In more domestic garb, with calmer poise, the mystery lady stares back warmly from another tapestry, "Mini-Lobster" (2018), handmade by Geçgel with gold thread, specially imported beads from Japan, gorgeously soft silk and other prime materials. The piece is enclosed by a box of smooth, clean wood framing a glass case decorated with floral drawings by Recep Serbest, an accomplished icon painter himself known to depict animal subjects. "Lobster" (2018) is the centerpiece, suspended above the entrance floor at Pg Art Gallery as a collaboration between Kuran and Burak Ayazoğlu, who has been called the epoxy artist for his knowledge and abilities with the all-pliable synthetic substance. The artists of the show agree that within the 3D-printed, 420 centimeter-long,

jumbo "Lobster," Ayazoğlu rendered the best known sculpture of Salvador Dali's actual face. Undressed in the glazed ceramic work, "Snow White" (2018), the enigmatic lady stands exposed with eyes endearingly closed, encompassed by a ring of outlined piano keys, a motif common in Kuran's oeuvre. As a visionary artist in the tradition of Hieronymus Bosch at home in "The Garden of Earthly Delights" (1515), he is intoxicated by his beloved where the late Peruvian painter Pablo Amaringo would have chosen ayahuasca. Kuran throws lightning bolts of blissful madness before his open-eyed seers. He went next-level seraphic with Recep Serbest for the epoxied oil paintings on wood, "Untainted Love" and "Tainted Love" (2018), which recall the lofty angelic beings that float down from Hagia Sophia to greet world wanderers and reincarnate pilgrims.

Like a millennial jazz performer transcribing a legendary improvisation from the previous generation of greats, Recep Serbest produced another oil painting on wood, framed elaborately with a gothic tinge, after Kuran's piece of waterproof ink on paper, "Sad Sister" (Hüzünlü abla, 2018). Together, they echo the harmonies of devotion to an art form symbolically iconized by divine love for a woman. Unlike certain interpretations that would identify the extreme asceticism in Orthodox Christianity and its painting for a stream of religious minimalism akin to the music of Arvo Part, Kuran instills a more personal touch that is just as complex as much of the historical canon in the approaches to painting that he recalls like a mad monk binging on mystical union with the muse. Finally, his direct visual quote of Leonardo da Vinci's 1490 painting, "Lady with an ermine" for his eponymously titled work with Recep Serbest has all of the provocations of eternal genius, where the contemporary artist duo

challenges not only the ultimate test of the creative to do the impossible just once, but to parallel such human proximity to perfection in visual form. There is an absorbing power to the image of a woman who exacted da Vinci's conceivably limitless mental capacity. And more than 500 years later, she continues to enthrall two postmodern men, an elder artist and his protégé, with her only visible, well-built hand firmly pressed against the white coat of an ermine, that curious member of the weasel family whose fur adorned ceremonial garments in the high courts of Europe.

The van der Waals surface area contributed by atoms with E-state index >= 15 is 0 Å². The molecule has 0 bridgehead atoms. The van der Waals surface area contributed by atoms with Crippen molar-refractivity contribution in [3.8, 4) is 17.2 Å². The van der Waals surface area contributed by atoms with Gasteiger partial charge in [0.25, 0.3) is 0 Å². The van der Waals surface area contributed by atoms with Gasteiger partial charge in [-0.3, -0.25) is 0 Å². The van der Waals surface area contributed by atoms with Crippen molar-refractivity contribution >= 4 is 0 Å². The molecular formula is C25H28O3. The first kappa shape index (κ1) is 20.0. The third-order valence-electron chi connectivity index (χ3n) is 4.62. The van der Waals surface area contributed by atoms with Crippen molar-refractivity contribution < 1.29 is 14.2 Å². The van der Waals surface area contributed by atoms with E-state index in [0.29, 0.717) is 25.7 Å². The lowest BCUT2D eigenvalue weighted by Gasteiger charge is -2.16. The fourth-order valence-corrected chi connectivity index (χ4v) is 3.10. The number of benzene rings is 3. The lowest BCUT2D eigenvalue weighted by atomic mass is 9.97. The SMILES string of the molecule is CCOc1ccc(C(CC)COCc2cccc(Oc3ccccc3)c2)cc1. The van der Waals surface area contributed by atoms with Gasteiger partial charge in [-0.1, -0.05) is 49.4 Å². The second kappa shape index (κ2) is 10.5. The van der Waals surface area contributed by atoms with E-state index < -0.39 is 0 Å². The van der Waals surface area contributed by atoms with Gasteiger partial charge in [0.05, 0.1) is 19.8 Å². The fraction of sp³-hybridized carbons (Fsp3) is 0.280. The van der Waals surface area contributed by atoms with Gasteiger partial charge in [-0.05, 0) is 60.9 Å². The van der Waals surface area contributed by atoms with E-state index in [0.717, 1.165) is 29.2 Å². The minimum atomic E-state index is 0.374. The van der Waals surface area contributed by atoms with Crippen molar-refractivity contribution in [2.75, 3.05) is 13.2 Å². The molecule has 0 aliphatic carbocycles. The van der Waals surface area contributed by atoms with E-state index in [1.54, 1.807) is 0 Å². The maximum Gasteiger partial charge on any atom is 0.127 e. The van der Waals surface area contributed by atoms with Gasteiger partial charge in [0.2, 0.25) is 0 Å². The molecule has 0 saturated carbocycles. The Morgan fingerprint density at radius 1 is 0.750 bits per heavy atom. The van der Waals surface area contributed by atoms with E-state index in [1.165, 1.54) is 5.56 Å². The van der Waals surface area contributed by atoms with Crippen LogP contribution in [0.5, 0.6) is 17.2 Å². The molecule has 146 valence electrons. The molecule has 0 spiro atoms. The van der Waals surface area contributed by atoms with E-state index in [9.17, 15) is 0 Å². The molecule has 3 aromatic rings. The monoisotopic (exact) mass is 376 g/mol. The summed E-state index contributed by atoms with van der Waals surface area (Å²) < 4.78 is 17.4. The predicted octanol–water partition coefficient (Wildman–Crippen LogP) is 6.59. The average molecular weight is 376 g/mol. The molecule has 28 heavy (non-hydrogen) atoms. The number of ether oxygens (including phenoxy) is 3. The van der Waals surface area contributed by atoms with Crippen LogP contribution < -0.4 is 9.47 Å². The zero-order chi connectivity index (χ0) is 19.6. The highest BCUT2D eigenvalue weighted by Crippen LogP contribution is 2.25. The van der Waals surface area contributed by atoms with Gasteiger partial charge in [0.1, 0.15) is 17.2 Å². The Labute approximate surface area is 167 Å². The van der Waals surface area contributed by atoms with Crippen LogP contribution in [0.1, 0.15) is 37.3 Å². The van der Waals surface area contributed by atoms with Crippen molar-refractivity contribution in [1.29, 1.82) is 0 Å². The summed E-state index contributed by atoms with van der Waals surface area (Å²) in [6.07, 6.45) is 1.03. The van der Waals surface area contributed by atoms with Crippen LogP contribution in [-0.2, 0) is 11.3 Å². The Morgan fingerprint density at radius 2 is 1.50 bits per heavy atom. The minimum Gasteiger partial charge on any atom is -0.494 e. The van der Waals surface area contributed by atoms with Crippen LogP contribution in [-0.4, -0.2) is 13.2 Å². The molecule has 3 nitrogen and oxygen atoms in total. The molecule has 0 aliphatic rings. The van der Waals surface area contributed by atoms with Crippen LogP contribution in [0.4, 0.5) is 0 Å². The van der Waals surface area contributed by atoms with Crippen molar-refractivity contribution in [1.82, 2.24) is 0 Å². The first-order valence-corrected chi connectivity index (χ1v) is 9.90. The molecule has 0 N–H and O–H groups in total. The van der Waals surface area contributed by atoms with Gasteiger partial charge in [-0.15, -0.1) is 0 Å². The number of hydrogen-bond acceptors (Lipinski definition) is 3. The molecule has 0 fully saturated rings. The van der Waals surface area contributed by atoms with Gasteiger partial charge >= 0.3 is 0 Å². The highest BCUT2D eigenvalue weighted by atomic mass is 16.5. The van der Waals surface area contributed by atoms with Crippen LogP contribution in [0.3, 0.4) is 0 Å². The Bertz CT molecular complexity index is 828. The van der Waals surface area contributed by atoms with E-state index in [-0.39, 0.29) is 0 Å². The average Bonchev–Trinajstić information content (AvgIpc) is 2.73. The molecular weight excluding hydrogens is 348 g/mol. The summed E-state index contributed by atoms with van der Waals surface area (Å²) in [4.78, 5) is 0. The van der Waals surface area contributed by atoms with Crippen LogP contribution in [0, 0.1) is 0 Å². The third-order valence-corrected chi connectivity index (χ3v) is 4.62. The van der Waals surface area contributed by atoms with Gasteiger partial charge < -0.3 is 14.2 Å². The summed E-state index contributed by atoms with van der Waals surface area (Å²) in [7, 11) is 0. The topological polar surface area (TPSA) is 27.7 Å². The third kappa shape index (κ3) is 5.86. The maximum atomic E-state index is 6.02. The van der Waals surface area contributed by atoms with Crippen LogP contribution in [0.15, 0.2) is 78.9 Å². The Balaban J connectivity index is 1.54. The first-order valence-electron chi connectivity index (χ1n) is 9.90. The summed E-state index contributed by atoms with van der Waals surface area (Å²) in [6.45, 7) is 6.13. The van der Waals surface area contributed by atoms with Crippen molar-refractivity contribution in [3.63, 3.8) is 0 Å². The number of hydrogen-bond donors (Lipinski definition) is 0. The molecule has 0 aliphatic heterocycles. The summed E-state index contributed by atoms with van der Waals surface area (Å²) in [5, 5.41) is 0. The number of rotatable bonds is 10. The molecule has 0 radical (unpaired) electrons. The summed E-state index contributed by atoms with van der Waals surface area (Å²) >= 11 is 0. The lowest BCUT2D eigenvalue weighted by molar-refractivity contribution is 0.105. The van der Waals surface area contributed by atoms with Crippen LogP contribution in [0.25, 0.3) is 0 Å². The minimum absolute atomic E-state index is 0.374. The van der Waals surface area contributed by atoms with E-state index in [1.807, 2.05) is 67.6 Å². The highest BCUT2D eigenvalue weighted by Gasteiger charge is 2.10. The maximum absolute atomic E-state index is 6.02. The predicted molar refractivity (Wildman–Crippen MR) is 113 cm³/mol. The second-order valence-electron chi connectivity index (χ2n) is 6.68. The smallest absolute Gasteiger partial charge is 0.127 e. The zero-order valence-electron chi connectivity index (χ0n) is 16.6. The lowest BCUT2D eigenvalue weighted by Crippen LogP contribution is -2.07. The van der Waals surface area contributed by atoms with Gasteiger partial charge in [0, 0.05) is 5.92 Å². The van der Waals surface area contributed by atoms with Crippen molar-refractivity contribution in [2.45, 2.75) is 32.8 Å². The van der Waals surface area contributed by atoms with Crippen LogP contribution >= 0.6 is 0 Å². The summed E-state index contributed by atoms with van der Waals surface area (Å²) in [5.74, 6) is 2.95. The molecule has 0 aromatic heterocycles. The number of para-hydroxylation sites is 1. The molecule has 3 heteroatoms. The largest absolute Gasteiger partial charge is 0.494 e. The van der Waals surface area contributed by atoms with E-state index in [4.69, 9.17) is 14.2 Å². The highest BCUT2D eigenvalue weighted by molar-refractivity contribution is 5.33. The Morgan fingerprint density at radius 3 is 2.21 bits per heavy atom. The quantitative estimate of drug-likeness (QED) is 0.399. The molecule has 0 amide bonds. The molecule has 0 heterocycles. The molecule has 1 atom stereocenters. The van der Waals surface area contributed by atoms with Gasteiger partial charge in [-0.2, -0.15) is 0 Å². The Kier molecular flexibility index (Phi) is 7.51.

A meeting with a remarkable man

"The worst thing about this century is that everyone is trying to do something by themselves. I believe in collectives, collaborations, and wholeness in terms of human psychology. Everyone wants power, money, and ambition. I love all humans. We must learn collective life because the world has big troubles, with climate change, species extinction," said Kuran, enjoying the fruits of his fourth solo show despite never having attended art school, yet as a lifelong drawer with stacks of sketch journals and now an older self-made artist, he mentored younger artists for Introvert, whose names are generally unknown to gallerists and collectors.

"Introvert, the word, signifies a rich inner life, but I'm a social monkey. I love young people. They have very rich minds. My generation has lost its curiosity. Younger generations have less, and value little money," said Kuran, who began collaborating for Introvert after Recep Serbest gave him a tattoo in Kadıköy. "Introvert affirms collaboration. I'm spiritual. I hate polarization in politics or relationships. I embrace all."

During a solo show by Kuran at Pg in the recent past, he occupied an entire wall 6 meters wide every day for over 30 days in front of crowds performing a public communion within one impromptu, shared drawing. Introvert transformed Pg to yet another degree, replacing its bare floors with turf under dim lights reflecting off the ebony enclosure that has been greened, wooded and cultivated with the sprouts of a high mind joined to its roots, to the youth who will blossom and one day take over the air, monopolize the sunlight, and flower into a beauty returning like the woman in his visions, as a perennial in spring after winter's vanishing.